Even though vintage computers rarely turn up in thrift stores where they used to be super common, other vintage gear does still turn up. Don’t just look in the electronics section, even though that’s the most common place for stuff to turn up. Look in the housewares section, too. Even if I can’t find anything else, frequently I can find disk files. It’s been 20 years since I could buy 5.25-inch disk files at retail, but one thrift store near me seems to get them pretty reliably, and they usually charge $2-$5 for them.
Another common thing I find in thrift stores are power centers. These sit under a monitor and let you plug a computer and its peripherals in the back, providing separate on/off switches for everything in one place. This is convenient. It lets you cut off power to everything with one switch, which is always a good idea since some capacitors stay live even if the computer is off. It also saves wear and tear on the built-in power switches. I’d rather wear out a $5 power center than a C-64 power switch.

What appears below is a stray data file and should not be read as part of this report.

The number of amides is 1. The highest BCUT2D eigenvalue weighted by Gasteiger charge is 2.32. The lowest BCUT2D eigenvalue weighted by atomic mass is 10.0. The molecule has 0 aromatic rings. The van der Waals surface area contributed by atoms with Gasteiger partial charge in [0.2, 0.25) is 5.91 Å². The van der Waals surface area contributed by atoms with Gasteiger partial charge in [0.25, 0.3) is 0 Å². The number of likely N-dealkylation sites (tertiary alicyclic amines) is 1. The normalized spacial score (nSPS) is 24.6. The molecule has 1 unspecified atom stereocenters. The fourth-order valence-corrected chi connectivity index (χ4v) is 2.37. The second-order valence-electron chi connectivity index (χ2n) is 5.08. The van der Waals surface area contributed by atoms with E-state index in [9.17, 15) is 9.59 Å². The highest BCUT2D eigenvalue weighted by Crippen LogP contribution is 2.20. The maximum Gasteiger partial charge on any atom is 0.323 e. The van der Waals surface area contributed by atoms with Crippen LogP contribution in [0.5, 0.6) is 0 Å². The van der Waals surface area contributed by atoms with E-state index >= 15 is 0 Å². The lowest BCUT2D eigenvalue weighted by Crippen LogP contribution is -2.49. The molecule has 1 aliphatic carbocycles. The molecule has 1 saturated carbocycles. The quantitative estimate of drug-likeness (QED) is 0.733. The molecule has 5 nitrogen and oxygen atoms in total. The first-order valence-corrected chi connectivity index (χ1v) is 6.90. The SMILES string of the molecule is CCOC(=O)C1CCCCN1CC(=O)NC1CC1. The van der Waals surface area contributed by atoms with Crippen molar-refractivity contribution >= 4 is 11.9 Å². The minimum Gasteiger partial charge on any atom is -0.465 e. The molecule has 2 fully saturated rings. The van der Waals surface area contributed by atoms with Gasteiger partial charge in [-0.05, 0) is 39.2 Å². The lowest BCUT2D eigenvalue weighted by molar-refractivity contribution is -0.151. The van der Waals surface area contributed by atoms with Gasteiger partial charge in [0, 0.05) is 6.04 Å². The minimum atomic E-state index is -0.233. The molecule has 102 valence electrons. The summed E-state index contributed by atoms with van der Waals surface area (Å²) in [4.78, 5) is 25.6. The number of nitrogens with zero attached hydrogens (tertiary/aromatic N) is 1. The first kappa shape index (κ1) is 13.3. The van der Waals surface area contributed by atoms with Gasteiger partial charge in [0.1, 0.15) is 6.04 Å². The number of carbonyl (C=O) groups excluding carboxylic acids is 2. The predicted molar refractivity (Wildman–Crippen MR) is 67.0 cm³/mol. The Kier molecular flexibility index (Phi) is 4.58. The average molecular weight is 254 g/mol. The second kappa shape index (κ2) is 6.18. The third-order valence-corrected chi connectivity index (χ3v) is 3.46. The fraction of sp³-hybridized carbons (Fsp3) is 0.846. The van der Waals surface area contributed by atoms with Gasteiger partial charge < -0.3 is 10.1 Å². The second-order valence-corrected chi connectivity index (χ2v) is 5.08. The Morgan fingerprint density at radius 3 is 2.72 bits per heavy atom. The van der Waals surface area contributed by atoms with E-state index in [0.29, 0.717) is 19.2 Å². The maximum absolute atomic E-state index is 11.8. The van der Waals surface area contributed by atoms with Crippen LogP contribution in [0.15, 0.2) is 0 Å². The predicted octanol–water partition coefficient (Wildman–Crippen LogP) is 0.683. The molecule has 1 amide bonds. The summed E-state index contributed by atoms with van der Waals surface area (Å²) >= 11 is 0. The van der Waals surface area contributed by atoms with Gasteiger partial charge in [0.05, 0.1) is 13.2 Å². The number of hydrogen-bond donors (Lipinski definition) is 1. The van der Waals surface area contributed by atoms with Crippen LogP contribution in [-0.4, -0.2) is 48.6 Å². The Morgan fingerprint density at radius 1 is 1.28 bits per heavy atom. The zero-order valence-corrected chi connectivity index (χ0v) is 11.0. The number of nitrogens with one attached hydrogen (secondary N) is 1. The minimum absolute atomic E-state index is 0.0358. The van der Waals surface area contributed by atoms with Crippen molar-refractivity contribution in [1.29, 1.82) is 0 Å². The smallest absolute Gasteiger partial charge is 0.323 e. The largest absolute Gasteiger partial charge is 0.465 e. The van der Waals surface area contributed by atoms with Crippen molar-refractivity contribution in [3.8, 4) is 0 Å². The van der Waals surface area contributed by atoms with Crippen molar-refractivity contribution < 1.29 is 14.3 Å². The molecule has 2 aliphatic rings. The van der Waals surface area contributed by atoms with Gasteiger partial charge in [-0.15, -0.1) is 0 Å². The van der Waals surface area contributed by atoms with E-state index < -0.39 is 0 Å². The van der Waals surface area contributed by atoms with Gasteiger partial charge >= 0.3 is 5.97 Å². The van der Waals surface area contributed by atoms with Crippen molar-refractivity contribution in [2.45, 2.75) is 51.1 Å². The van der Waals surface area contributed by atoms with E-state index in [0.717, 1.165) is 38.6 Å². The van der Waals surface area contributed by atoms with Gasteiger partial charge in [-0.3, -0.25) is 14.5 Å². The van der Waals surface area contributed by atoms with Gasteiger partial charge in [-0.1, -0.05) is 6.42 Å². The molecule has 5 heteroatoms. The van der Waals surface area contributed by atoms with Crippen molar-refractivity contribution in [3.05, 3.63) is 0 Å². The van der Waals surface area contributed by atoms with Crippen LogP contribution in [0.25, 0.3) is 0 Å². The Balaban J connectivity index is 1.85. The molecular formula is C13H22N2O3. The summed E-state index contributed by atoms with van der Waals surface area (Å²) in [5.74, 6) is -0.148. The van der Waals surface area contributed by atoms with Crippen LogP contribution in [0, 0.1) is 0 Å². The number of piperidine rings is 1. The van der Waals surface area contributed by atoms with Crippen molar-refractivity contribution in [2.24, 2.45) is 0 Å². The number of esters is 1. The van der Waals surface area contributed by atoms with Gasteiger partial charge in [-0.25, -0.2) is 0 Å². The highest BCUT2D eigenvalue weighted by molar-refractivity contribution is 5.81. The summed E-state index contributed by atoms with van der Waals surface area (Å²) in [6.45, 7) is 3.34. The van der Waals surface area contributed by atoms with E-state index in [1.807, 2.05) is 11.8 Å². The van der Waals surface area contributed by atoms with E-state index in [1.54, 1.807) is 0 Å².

Also look around at the keyboards and mice. Sometimes interesting old keyboards turn up. If it’s beige, it deserves a look.
Look in the books and media section for interesting old software, and interesting old computer books. Computer software frequently can get mixed up with those. For that matter, 8-bit cartridges can get mixed up with cassette tapes.
And if you have room for it, get a nice vintage computer desk. I think vintage computers look better on a desk from the same period.
Book sales, of all places
Another potential gold mine for this kind of stuff is book sales. Imagine a high school gymnasium, or better yet, a YMCA, full of table after table of books. These sales typically happen once a year and can be sponsored by a public library or any number of other non-profits. The main attraction is the books, and you can imagine huge crowds, some of which will be resellers. They can happen any time of the year, but I find the biggest ones tend to happen in April or May.